Ever wondered why your car gets covered in dust really quickly after you’ve just waxed it? It can be really annoying, and it seems to happen pretty much every time.
In this article, I’ll explain why car wax seemingly attracts dust, and what you can do to fix it. So let’s get started.
The Quick Answer
A freshly waxed car usually attracts dust because static electricity builds up when you buff the wax off. Some waxes, like natural Carnuaba waxes are more prone to sticking to dust than sealants and ceramic coatings. Spray sealants are the most dust-repellent because you don’t need to buff them off after applying.
It’s Mostly in The Application
The main reason why a freshly waxed car becomes a magnet for annoying dust particles, is due to the application process.
So when you apply wax, you layer it evenly onto the paintwork. Let it cure (dry), and then buff it off using a microfiber towel.
It’s this process of buffing the paintwork that causes the issue.
Essentially, without getting into the physics it causes static energy to build up. This static energy is what attracts dust.
So no, you’re not going insane.
A freshly waxed car can attract dust at a faster rate a which a car that was waxed a few weeks ago does. The good new is though, that once you’ve washed the car and dried it again, the wax won’t attract dust quite as much.
Are Some Waxes Worse Than Others?
Okay, so the application process producing the static electricity is the main culprit for attracting dust to a freshly waxed car, but does the wax itself matter?
Yes, to an extent, some waxes attract more dust than others.
Again, the application can make a difference. If you’re using a wax that buffs off really easily with minimal effort, then the static build up won’t be as significant. So it won’t attract as much dust.
But if you’re using a wax that cures really hard and quickly, and is a bit of a nightmare to remove, then you’ll get more build up of static, and hence attract more dust.
The finish the wax leaves on the paintwork can also make a difference.
Some waxes produce a slicker surface than others, meaning that the paint will feel smoother, and not as “grabby”.
Natural high-content Carnauba waxes tend to be the worst culprits at attracting wax. This is because they leave more oils on the surface which grab onto dust particles more easily.
Which Waxes are Best at Repelling Dust?
So I’ve already mentioned that natural Carnauba waxes are usually the most likely to attract dust. And waxes that are a pain to remove which cause static build up on application. But are there any waxes that can actually repel dust?
There are a few waxes that claim anti-static properties, but how much of a difference this makes is quite negligible. Personally, I don’t think that these “dust-repellent wax” claims measure up to much.
Generally, I’ve found that waxes and sealants which create a very slick surface and are easy to remove are the best to go for.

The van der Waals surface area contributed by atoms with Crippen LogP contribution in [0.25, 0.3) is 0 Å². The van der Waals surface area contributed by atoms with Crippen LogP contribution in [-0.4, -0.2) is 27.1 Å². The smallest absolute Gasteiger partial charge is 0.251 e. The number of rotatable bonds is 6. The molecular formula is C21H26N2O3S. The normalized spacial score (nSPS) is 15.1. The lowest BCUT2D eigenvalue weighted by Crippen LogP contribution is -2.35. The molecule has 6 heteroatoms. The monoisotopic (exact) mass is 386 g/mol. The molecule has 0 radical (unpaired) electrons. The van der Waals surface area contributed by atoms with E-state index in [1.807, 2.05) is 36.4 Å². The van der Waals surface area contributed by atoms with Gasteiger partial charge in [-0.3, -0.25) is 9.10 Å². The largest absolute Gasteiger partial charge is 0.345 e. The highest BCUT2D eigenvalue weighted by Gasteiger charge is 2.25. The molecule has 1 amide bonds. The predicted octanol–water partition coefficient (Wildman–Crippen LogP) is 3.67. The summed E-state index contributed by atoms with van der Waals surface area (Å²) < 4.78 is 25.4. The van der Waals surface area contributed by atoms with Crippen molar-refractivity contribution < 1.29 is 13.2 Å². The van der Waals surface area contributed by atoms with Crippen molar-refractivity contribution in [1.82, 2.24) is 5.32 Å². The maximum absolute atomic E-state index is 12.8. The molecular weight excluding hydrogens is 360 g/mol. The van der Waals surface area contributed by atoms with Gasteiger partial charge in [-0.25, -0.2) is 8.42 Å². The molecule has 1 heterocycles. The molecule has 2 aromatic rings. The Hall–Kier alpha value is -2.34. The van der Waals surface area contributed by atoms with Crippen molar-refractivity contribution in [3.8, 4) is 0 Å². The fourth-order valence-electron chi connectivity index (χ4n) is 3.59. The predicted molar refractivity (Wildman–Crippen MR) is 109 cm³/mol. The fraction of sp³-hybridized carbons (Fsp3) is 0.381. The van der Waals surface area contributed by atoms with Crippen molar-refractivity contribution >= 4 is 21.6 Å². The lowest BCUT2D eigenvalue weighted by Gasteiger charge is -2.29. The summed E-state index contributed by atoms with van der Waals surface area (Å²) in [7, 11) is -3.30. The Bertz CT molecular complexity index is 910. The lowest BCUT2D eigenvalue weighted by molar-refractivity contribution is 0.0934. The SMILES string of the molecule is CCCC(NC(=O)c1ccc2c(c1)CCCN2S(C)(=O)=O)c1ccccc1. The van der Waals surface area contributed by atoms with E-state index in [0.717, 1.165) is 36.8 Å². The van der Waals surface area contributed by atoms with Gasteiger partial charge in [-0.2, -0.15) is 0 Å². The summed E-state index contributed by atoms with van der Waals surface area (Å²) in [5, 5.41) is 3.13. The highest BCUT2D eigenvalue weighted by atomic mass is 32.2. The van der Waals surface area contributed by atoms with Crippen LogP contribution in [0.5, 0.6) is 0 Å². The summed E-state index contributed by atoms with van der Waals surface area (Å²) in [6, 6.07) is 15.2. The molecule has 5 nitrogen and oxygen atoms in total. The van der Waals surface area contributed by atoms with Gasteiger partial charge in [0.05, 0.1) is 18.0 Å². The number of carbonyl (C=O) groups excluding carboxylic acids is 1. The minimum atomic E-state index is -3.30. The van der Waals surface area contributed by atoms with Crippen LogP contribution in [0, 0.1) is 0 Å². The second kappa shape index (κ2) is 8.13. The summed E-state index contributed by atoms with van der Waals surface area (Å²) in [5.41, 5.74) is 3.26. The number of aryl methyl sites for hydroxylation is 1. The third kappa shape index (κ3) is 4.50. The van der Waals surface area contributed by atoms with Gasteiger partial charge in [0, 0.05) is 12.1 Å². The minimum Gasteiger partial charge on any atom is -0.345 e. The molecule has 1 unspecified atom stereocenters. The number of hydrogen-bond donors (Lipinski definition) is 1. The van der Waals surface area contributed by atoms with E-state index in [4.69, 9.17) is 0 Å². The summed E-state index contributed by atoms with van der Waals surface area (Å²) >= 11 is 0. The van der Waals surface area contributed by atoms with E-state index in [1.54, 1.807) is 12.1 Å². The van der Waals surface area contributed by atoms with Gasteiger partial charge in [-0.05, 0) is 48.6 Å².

However, if you’re looking for something a bit different that attracts noticeably less dust, then you should look into spray-sealants.
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Spray Sealants Are Less Likely to Attract Dust
So what actually are spray sealants. Well, they are really simple and quick to use, and they don’t require any buffing whatsoever (reducing the static build up, and the risk of inflicting swirls and scratches).
You simply apply them after washing and rinsing, to wet paintwork. They are sprayed on the panel then immediately rinsed off with a pressure washer.
They leave a hydrophobic coating on the surface and then you just dry the car as normal. It’s that simple!
I use a spray sealant called GYEON Wetcoat, which produces a really slick and hydrophobic finish.
I’ve also found that far less dust ends up on the paintwork between washes compared to when I’ve been using traditional waxes.
How Can I Remove Dust Safely?
It can be really tempting to use a quick detailer and a microfiber towel between washes to remove light dusting. I mean who wants to do a full wash a couple of days after waxing to remove a bit of dust, right?
However, I’d strongly recommend not doing this. The best way to safely remove dust is by washing the car using a microfiber wash mitt. This is the least likely method to inflict clear coat scratches and swirls.
If you use a quick detailer, you run a very high risk of causing scratches. Take a look at this article I’ve written about when and how to use a quick detailer spray to learn more about this topic.
The next best alternative to washing, is to use a waterless wash product. However, if you want the safest option, then just give your car another full wash.
If you have a very hydrophobic coating on your car, then you can just rinse the car down and then drive it to dry it off. This usually removes some of the dust, but it’s not always that effective.
Never just rinse your car and dry it with a microfiber towel though. It won’t provide enough lubrication and runs the high risk of scratching the paintwork.
Don’t forget that dust is made up of solid particles. Although they are small, they cover the entire car. So rubbing dust into the paintwork, without lubrication (car shampoo and water), is essentially the same as rubbing grit into the paint.
Thanks for reading! I hope you’ve found this article helpful. Don’t forget to check out the rest of the website to learn more about making your car look its best!